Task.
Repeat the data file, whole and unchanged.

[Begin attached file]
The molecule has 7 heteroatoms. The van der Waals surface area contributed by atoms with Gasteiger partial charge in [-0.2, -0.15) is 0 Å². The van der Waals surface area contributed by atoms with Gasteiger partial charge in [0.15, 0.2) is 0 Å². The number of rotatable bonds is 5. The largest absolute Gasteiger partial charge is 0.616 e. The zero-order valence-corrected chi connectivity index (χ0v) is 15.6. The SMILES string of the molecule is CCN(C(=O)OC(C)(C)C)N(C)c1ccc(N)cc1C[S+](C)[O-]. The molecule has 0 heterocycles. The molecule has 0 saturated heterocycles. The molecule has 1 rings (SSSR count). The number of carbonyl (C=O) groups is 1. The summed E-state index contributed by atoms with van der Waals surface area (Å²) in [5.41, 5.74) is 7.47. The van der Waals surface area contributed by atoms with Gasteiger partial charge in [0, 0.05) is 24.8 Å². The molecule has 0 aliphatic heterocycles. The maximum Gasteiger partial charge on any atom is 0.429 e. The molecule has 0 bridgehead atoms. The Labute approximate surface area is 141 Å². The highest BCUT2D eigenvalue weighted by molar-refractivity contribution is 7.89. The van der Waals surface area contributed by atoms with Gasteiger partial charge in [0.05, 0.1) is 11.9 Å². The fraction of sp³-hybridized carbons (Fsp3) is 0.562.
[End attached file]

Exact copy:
The molecule has 7 heteroatoms. The van der Waals surface area contributed by atoms with Gasteiger partial charge in [-0.2, -0.15) is 0 Å². The van der Waals surface area contributed by atoms with Gasteiger partial charge in [0.15, 0.2) is 0 Å². The number of rotatable bonds is 5. The largest absolute Gasteiger partial charge is 0.616 e. The zero-order valence-corrected chi connectivity index (χ0v) is 15.6. The SMILES string of the molecule is CCN(C(=O)OC(C)(C)C)N(C)c1ccc(N)cc1C[S+](C)[O-]. The molecule has 0 heterocycles. The molecule has 0 saturated heterocycles. The molecule has 1 rings (SSSR count). The number of carbonyl (C=O) groups is 1. The summed E-state index contributed by atoms with van der Waals surface area (Å²) in [5.41, 5.74) is 7.47. The van der Waals surface area contributed by atoms with Gasteiger partial charge in [0, 0.05) is 24.8 Å². The molecule has 0 aliphatic heterocycles. The maximum Gasteiger partial charge on any atom is 0.429 e. The molecule has 0 bridgehead atoms. The Labute approximate surface area is 141 Å². The highest BCUT2D eigenvalue weighted by molar-refractivity contribution is 7.89. The van der Waals surface area contributed by atoms with Gasteiger partial charge in [0.05, 0.1) is 11.9 Å². The fraction of sp³-hybridized carbons (Fsp3) is 0.562.